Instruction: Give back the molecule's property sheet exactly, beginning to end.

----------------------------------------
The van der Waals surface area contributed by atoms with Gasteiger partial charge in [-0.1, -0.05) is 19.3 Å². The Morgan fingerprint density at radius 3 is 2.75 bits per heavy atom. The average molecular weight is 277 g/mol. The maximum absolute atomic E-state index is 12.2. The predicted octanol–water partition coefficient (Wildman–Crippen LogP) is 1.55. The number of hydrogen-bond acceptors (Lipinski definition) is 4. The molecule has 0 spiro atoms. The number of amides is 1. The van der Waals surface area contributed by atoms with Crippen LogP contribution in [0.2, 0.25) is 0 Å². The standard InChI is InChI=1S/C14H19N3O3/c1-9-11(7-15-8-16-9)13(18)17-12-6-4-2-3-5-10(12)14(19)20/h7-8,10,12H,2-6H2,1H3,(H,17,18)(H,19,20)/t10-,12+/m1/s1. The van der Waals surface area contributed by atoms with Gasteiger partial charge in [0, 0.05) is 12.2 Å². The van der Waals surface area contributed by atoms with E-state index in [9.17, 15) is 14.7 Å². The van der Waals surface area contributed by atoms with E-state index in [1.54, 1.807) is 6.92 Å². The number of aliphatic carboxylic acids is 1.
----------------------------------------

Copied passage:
The van der Waals surface area contributed by atoms with Gasteiger partial charge in [-0.1, -0.05) is 19.3 Å². The Morgan fingerprint density at radius 3 is 2.75 bits per heavy atom. The average molecular weight is 277 g/mol. The maximum absolute atomic E-state index is 12.2. The predicted octanol–water partition coefficient (Wildman–Crippen LogP) is 1.55. The number of hydrogen-bond acceptors (Lipinski definition) is 4. The molecule has 0 spiro atoms. The number of amides is 1. The van der Waals surface area contributed by atoms with Crippen LogP contribution in [0.2, 0.25) is 0 Å². The standard InChI is InChI=1S/C14H19N3O3/c1-9-11(7-15-8-16-9)13(18)17-12-6-4-2-3-5-10(12)14(19)20/h7-8,10,12H,2-6H2,1H3,(H,17,18)(H,19,20)/t10-,12+/m1/s1. The van der Waals surface area contributed by atoms with Gasteiger partial charge in [0, 0.05) is 12.2 Å². The van der Waals surface area contributed by atoms with E-state index in [9.17, 15) is 14.7 Å². The van der Waals surface area contributed by atoms with E-state index in [1.54, 1.807) is 6.92 Å². The number of aliphatic carboxylic acids is 1.